South Central Youth: gang members to youth workers

The phrases ‘gang violence’ and ‘south London estates’ seem almost synonymous if you look at press coverage of the deaths of 17 young people as a result of gun and knife crime during the first eight months of 2007.

But Anni Stockreiter, the founder of young people’s service South Central Youth, says that while there were incidents on nearby estates, the three estates her service works on in and around Brixton have been free of such violence.

“I believe we are saving lives,” she says. “There’s so much gang violence, but we haven’t seen it on our estates. We talk to the [gang] leaders, we say [to young people] if you don’t feel safe then let us know.”

Stockreiter, who lives in the local area, set up South Central Youth in October 2005 after seeing young people being hurt and killed all around her.

South Central Youth is a gang outreach service for young people which puts youth workers and peer mentors, some of whom are ex-gang members themselves, on to estates. It also provides counselling on demand, a 24-hour free phone helpline, workshops on a range of activities including IT and dance, and day trips such as going quad biking.

The service now has nine staff and has so far helped more than 2,000 young people. The Home Office was the first to fund it, and funding for four peer mentors to do youth work qualifications is currently being provided by British Gas via Save the Children’s Here to Help awards, which aim to inspire young people to make their area a better place to live.

Stockreiter explains that the workers’ time is mainly spent going round estates talking to young people where they hang out, and she sees this as key to their success in engaging with the group. “We work mainly on the street. We have got three [youth] centres, but the kids would still rather meet out and about than at the centres,” she says.

Page 20 - 22 November issueDelroy Thomas, project manager at the service, has grown up in Brixton and has himself spent time in Feltham Young Offender Institution. He sees the project’s success as due to most of its workers being from Lambeth and many having experience of gangs or of being social excluded, enabling them to genuinely empathise with the kids.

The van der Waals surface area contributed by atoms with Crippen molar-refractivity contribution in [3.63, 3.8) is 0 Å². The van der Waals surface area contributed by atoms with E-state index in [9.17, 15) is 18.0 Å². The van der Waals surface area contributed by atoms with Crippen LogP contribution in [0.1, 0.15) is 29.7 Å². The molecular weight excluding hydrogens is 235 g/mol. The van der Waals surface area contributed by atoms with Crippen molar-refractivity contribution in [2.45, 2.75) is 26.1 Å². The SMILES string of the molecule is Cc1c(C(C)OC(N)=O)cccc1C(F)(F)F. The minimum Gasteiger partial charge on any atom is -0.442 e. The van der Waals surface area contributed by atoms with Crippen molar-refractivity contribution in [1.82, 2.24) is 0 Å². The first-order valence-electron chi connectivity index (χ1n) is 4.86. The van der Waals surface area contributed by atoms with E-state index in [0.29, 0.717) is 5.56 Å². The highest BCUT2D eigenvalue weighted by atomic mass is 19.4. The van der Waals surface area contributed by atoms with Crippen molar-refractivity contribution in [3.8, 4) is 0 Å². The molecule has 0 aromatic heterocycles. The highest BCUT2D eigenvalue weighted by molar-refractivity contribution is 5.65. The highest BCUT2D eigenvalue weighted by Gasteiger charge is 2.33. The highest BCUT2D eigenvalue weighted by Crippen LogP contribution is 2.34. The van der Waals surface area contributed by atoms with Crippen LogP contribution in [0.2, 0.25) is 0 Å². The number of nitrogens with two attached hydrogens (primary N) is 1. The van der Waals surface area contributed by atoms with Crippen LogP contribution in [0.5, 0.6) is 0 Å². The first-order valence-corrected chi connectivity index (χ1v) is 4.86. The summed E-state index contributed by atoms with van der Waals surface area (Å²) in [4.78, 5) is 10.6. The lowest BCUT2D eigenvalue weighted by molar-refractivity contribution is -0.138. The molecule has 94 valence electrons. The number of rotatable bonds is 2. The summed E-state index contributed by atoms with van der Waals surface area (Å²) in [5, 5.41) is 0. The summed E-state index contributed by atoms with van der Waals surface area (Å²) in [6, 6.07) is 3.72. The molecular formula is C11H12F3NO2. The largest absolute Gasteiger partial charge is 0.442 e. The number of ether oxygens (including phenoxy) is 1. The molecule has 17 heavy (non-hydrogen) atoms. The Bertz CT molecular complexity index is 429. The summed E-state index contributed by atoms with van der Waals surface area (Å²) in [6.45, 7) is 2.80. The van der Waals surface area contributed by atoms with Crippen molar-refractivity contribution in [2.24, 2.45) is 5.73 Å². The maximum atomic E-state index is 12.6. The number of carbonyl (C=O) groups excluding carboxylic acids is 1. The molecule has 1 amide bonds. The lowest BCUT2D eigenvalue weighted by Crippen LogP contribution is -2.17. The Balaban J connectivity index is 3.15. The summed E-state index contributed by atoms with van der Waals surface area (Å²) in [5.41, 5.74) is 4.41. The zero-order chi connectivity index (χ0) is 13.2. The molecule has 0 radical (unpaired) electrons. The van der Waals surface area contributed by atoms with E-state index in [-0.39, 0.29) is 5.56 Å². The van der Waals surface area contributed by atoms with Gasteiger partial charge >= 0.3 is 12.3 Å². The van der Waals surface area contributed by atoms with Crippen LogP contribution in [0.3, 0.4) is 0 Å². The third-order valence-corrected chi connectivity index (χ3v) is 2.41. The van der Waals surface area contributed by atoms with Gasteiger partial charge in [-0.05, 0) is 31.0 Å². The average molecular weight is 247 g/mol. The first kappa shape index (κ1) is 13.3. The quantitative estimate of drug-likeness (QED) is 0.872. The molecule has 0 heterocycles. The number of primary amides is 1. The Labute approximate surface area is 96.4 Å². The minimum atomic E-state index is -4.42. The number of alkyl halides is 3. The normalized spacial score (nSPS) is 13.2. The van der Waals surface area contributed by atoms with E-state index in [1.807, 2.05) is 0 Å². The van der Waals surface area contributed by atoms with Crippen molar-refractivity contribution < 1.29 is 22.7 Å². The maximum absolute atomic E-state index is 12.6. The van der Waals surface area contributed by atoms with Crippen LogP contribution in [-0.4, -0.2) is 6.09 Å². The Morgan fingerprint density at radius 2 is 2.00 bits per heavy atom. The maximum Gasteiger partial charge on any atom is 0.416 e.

“You are not going to get every child to listen to you,” he says. “Our goal is to work with them long term on a long term target. We are talking about two or three years down the line.”

Sharwain, 21, is an ex-gang member, a peer mentor for the project, and a trainee Connexions personal advisor. “I used to be in a gang. I was running around the streets doing what these kids are doing. Because I’ve got an understanding of their situations, most kids won’t tell me to f**k off. And if I can’t talk to them, I will know someone who knows them.”

The power of the workers’ connection with the young people they serve was shown earlier this year when between 30 and 40 kids from two gangs met on an estate in Tulse Hill in a row over a stolen motorbike. “They had weapons and were about to go crazy,” recounts Stockreiter. “On hearing of the trouble, Delroy and another worker went up to the estate and, as a result of knowing about three-quarters of the kids, were able to defuse the situation.”

Adam, 15, lives on one of the estates the service works on. He says he feels he can talk to the workers, and the trips they organise give young poeple an alternative to hanging around on the street.

“This service actually makes you change a little. It helps a lot more than the other ones because it asks you what you want and then you have no excuse for not showing up,” he says.

For Stockreiter, it’s showing young people you value them through thick and thin that counts. “We have to ebb and flow with the community,” she says. “If a crisis happens, we don’t run away.”

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This article appeared in the 22 November issue under the headline “The word on the street”

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